2 Recent Papers Confirm Natural Cycles Are Indisputable, Powerful Climate Drivers
Written by Dr. Sebastian Lüning and Prof. Fritz Vahrenholt
First paper: Insidious pre-industrial warm phase: 4000 years ago glaciers in Norway had almost completely melted away. The University of Bergen in Norway reported 14 February 2017 on the climate in Norway 4000 years ago, when in the summertime it was on average two to three degrees warmer than today. Most glaciers in the country at the time had almost completely melted away and gone. Instead of examining these what for many are unexpected warm phases, the team of authors in the press release chose to focus the public’s attention on concern and fear for the future.
And this time – for sure – the glaciers are never coming back again, even though they did so after the last warm phase.
Instead the scientists worry about the hydropower business. No glacier, no hydro-power. What follows is the press release:
Norwegian ice cap ‘exceptionally sensitive’ to climate change
How will future climate change affect our glaciers? By looking into the past 4000 years, a new study lead by Henning Åkesson at the Bjerknes Centre finds an ice cap in southern Norway to be ‘exceptionally sensitive’ to climate change.
Hardangerjøkulen is over 300 m thick, but has a flat topography an is vulnerable for rising temperatures. Photo: Atle Nesje, 2015
The team of researchers from the Bjerknes Centre for Climate Research, the Netherlands and the US took a glance into the past to understand how the ice cap Hardangerjøkulen in southern Norway responds to climate change. The authors simulated the history of the ice cap over the last 4000 years, from a period called the mid-Holocene, when summer temperature at high northern latitudes were two to three degrees warmer than today. Most if not all glaciers in Norway melted away during this period, Hardangerjøkulen included.
Henning Åkesson, a PhD candidate at the Bjerknes Centre and University of Bergen, used a glacier computer model developed at NASA-Jet Propulsion Laboratory and University of California, Irvine to simulate Hardangerjøkulen’s history. To inform model simulations, he used information on past climates and glacier variations from lake sediments receiving meltwater from the ice cap.
Contest between snow and snowmelt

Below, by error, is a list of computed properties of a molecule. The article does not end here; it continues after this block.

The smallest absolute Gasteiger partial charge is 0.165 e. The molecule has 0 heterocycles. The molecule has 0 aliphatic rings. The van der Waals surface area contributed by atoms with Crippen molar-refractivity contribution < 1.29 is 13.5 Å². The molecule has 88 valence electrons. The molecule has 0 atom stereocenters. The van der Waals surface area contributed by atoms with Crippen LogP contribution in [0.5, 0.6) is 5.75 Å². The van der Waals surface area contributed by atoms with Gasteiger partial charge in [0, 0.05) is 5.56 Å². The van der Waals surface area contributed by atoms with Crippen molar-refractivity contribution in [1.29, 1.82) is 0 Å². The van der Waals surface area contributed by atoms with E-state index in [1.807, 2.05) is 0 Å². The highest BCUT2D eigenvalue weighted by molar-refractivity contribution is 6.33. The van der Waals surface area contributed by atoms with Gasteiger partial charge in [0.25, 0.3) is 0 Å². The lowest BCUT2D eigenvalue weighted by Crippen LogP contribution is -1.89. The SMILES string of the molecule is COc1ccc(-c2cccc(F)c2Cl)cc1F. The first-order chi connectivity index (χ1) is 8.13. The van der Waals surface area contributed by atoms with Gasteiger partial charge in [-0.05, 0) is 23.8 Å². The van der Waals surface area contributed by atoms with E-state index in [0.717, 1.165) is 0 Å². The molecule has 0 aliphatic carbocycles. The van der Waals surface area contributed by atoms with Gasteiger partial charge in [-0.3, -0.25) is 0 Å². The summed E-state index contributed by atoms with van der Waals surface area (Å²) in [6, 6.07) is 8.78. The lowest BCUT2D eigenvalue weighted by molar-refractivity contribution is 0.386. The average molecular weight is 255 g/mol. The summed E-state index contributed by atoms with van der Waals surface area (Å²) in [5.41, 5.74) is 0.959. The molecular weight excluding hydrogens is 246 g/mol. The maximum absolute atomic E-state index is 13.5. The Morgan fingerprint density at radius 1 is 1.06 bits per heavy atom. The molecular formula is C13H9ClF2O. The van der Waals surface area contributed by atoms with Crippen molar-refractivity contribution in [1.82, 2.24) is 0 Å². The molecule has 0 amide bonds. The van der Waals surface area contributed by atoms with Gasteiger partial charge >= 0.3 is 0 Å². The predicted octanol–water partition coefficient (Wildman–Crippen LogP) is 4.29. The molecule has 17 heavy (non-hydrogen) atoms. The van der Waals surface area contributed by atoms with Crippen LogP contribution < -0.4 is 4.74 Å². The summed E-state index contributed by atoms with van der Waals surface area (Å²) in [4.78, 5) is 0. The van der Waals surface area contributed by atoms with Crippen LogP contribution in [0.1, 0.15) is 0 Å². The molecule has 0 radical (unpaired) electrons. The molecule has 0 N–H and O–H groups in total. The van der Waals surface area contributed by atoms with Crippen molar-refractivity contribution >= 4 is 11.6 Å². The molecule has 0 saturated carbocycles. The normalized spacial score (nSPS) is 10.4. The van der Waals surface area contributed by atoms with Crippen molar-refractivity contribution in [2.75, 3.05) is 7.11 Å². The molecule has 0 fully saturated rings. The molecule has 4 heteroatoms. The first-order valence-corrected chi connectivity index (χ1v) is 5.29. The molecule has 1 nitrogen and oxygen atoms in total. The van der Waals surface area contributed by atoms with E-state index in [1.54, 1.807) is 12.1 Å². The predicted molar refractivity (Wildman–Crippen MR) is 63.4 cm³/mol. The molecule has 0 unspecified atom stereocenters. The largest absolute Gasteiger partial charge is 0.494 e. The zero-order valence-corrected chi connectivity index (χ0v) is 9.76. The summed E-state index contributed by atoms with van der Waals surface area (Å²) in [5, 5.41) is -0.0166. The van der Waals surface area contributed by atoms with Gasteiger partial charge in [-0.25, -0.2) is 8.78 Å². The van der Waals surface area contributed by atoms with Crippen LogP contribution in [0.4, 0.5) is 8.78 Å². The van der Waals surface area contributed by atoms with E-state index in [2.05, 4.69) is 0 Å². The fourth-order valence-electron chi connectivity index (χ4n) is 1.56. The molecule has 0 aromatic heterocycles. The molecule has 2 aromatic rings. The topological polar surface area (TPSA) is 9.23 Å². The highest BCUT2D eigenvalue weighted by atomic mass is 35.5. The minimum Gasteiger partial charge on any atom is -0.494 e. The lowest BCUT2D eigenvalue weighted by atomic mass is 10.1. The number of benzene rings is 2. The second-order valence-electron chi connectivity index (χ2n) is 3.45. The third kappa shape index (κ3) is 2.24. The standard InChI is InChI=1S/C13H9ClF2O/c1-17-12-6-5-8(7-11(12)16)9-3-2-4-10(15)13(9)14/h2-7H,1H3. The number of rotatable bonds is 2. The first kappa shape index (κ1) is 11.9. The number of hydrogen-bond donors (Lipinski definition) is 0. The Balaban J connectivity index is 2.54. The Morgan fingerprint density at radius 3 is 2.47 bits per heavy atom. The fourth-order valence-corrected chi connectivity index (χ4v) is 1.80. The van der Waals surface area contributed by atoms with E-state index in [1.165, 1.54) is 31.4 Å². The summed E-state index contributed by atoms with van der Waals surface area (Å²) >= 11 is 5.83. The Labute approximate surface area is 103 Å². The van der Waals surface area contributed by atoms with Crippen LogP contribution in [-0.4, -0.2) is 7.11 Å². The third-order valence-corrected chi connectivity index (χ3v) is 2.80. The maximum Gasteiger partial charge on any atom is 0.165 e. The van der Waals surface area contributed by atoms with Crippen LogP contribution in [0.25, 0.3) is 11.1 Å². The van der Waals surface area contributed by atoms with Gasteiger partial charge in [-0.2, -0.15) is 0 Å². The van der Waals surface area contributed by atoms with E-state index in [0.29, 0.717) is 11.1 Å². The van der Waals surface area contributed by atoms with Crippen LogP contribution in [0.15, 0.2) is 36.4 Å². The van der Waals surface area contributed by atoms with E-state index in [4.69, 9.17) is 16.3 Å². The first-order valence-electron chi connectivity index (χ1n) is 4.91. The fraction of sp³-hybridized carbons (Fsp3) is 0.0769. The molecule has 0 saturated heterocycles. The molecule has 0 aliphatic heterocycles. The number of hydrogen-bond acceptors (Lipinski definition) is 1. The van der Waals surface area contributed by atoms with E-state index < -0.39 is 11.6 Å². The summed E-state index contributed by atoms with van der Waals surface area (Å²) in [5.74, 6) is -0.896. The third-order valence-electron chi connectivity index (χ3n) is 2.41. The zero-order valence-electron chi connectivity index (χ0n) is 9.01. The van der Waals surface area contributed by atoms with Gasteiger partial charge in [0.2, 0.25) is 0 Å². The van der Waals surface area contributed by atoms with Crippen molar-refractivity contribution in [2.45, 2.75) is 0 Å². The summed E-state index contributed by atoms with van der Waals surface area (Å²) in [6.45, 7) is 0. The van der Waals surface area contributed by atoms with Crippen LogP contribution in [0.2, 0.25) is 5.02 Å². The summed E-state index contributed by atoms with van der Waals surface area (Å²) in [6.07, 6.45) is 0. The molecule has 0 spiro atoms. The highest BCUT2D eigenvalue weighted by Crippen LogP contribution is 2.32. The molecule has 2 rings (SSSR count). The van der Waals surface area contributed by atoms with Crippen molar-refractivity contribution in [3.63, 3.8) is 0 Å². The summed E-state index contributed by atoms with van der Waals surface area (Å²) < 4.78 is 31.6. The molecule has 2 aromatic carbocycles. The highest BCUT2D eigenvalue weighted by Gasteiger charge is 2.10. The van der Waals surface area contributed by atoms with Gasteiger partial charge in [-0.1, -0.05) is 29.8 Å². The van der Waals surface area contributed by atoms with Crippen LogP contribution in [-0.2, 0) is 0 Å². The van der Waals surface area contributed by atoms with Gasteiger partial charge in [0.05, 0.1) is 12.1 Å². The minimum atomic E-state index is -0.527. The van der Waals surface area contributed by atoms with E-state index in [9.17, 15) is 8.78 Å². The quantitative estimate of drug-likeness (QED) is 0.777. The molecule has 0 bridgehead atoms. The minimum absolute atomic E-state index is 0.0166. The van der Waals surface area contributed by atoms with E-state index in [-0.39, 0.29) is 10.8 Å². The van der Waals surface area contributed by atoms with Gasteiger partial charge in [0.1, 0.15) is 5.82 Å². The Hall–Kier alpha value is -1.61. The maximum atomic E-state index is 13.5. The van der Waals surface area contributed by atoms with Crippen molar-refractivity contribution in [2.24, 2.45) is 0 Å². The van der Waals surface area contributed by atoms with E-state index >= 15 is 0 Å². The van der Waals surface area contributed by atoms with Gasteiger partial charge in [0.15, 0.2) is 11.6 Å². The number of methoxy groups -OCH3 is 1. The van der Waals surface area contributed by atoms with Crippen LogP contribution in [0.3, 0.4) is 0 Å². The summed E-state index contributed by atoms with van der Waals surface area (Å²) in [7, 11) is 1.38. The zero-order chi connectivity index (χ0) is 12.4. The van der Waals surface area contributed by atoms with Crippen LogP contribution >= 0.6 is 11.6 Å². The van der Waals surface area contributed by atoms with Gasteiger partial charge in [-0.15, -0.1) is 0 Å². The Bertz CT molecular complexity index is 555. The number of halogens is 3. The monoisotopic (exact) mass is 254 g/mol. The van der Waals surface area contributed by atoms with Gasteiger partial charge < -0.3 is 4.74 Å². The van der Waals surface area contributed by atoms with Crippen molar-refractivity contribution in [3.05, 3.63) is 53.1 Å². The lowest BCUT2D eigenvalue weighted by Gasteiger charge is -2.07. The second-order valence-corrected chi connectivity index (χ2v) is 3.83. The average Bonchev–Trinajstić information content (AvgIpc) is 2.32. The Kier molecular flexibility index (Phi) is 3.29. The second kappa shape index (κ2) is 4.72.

“Present day Hardangerjøkulen is in a very vulnerable state, and our study of its history over the last several thousand years shows that the ice cap may change drastically in response to relatively minor changes in climate conditions”, says Åkesson. Every year, snow covers a glacier in winter, and melts away to a varying extent the following summer. At a certain altitude on the glacier, the competition between snow accumulation and snowmelt is balanced; glaciologists call this the Equilibrium Line Altitude (ELA). “What is special with Hardangerjøkulen and other similar ice caps”, Åkesson explains, “is their flat topography. Anyone skiing up Hardangerjøkulen to celebrate Norway’s national day on May 17th can testify; first it’s steep, but once you’re higher up things get a lot easier.”
A large part of Hardangerjøkulen’s area is close to the present ELA. This means that a small change in the competition between winter snow and summer melt will affect a very large part of the ice cap. Åkesson says “the topography and present climate is such that we soon expect yearly net melt over the entire ice cap. This has already happened a few times in recent years. In the near future we expect this to occur much more often, and with this, the demise of Hardangerjøkulen will accelerate.” “Today the ice is more than 300 m thick at places, which may sound like a lot. But the implication of our study is that if climate warming continues, this ice cap may disappear before the end of this century. I don’t think most people realize how fast glaciers can change, maybe not even us as scientists,” says Åkesson.